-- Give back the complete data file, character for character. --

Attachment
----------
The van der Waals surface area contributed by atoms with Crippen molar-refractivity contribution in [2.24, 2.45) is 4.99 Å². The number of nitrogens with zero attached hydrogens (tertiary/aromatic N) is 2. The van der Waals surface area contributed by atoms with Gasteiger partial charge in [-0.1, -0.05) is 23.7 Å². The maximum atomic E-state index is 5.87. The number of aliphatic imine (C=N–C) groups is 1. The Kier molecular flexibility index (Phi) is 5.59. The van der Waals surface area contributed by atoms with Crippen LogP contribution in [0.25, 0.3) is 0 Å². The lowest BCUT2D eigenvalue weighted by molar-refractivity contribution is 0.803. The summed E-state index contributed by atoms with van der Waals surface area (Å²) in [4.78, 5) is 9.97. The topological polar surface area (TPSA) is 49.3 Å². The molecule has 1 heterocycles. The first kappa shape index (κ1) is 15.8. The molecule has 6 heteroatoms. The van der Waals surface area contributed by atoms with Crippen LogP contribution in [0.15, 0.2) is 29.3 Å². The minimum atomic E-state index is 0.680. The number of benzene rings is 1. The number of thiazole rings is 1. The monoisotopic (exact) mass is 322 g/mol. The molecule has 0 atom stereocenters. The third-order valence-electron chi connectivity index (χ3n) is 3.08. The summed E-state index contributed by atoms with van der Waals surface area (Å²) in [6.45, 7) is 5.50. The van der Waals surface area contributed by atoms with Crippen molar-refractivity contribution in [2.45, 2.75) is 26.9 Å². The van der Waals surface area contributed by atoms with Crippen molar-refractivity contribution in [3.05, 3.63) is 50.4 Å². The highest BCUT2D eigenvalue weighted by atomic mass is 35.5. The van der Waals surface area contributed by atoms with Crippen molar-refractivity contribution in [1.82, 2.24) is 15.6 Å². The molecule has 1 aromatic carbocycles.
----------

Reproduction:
The van der Waals surface area contributed by atoms with Crippen molar-refractivity contribution in [2.24, 2.45) is 4.99 Å². The number of nitrogens with zero attached hydrogens (tertiary/aromatic N) is 2. The van der Waals surface area contributed by atoms with Gasteiger partial charge in [-0.1, -0.05) is 23.7 Å². The maximum atomic E-state index is 5.87. The number of aliphatic imine (C=N–C) groups is 1. The Kier molecular flexibility index (Phi) is 5.59. The van der Waals surface area contributed by atoms with Crippen LogP contribution in [0.25, 0.3) is 0 Å². The lowest BCUT2D eigenvalue weighted by molar-refractivity contribution is 0.803. The summed E-state index contributed by atoms with van der Waals surface area (Å²) in [4.78, 5) is 9.97. The topological polar surface area (TPSA) is 49.3 Å². The molecule has 1 heterocycles. The first kappa shape index (κ1) is 15.8. The molecule has 6 heteroatoms. The van der Waals surface area contributed by atoms with Crippen LogP contribution in [0.15, 0.2) is 29.3 Å². The minimum atomic E-state index is 0.680. The number of benzene rings is 1. The number of thiazole rings is 1. The monoisotopic (exact) mass is 322 g/mol. The molecule has 0 atom stereocenters. The third-order valence-electron chi connectivity index (χ3n) is 3.08. The summed E-state index contributed by atoms with van der Waals surface area (Å²) in [6.45, 7) is 5.50. The van der Waals surface area contributed by atoms with Crippen molar-refractivity contribution in [2.45, 2.75) is 26.9 Å². The van der Waals surface area contributed by atoms with Crippen molar-refractivity contribution in [3.05, 3.63) is 50.4 Å². The highest BCUT2D eigenvalue weighted by atomic mass is 35.5. The van der Waals surface area contributed by atoms with Crippen molar-refractivity contribution in [1.82, 2.24) is 15.6 Å². The molecule has 1 aromatic carbocycles.